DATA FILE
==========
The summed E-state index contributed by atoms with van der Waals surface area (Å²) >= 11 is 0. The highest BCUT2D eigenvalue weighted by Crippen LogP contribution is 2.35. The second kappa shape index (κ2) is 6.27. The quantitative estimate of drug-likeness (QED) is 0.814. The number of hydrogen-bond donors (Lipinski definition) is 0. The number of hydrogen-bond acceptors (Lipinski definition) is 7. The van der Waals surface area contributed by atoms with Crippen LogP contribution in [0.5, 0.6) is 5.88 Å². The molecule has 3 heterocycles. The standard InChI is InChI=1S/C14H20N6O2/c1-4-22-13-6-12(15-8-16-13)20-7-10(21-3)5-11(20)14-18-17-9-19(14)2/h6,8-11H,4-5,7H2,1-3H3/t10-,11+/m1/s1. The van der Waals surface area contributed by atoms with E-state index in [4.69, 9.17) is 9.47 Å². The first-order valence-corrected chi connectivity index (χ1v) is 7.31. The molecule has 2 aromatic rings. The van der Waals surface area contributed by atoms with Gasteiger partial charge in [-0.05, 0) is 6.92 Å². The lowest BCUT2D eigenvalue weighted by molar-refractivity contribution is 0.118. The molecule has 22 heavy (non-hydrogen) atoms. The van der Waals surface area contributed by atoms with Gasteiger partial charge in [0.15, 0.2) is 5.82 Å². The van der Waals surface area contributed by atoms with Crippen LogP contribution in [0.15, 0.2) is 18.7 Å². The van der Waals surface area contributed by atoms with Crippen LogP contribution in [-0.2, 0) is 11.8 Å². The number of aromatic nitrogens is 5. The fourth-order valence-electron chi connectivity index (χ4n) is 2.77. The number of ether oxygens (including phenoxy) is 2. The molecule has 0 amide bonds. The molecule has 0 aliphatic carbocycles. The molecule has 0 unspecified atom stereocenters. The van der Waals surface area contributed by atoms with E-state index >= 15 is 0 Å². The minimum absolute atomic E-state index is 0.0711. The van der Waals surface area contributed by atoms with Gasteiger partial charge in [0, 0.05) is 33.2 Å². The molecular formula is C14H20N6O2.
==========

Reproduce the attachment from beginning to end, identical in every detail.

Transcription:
The summed E-state index contributed by atoms with van der Waals surface area (Å²) >= 11 is 0. The highest BCUT2D eigenvalue weighted by Crippen LogP contribution is 2.35. The second kappa shape index (κ2) is 6.27. The quantitative estimate of drug-likeness (QED) is 0.814. The number of hydrogen-bond donors (Lipinski definition) is 0. The number of hydrogen-bond acceptors (Lipinski definition) is 7. The van der Waals surface area contributed by atoms with Crippen LogP contribution in [0.5, 0.6) is 5.88 Å². The molecule has 3 heterocycles. The standard InChI is InChI=1S/C14H20N6O2/c1-4-22-13-6-12(15-8-16-13)20-7-10(21-3)5-11(20)14-18-17-9-19(14)2/h6,8-11H,4-5,7H2,1-3H3/t10-,11+/m1/s1. The van der Waals surface area contributed by atoms with E-state index in [4.69, 9.17) is 9.47 Å². The first-order valence-corrected chi connectivity index (χ1v) is 7.31. The molecule has 2 aromatic rings. The van der Waals surface area contributed by atoms with Gasteiger partial charge in [-0.05, 0) is 6.92 Å². The lowest BCUT2D eigenvalue weighted by molar-refractivity contribution is 0.118. The molecule has 22 heavy (non-hydrogen) atoms. The van der Waals surface area contributed by atoms with Gasteiger partial charge in [0.15, 0.2) is 5.82 Å². The van der Waals surface area contributed by atoms with Crippen LogP contribution in [0.15, 0.2) is 18.7 Å². The van der Waals surface area contributed by atoms with Crippen LogP contribution in [-0.2, 0) is 11.8 Å². The number of aromatic nitrogens is 5. The fourth-order valence-electron chi connectivity index (χ4n) is 2.77. The number of ether oxygens (including phenoxy) is 2. The molecule has 0 amide bonds. The molecule has 0 aliphatic carbocycles. The molecule has 0 unspecified atom stereocenters. The van der Waals surface area contributed by atoms with E-state index >= 15 is 0 Å². The minimum absolute atomic E-state index is 0.0711. The van der Waals surface area contributed by atoms with Gasteiger partial charge in [0, 0.05) is 33.2 Å². The molecular formula is C14H20N6O2.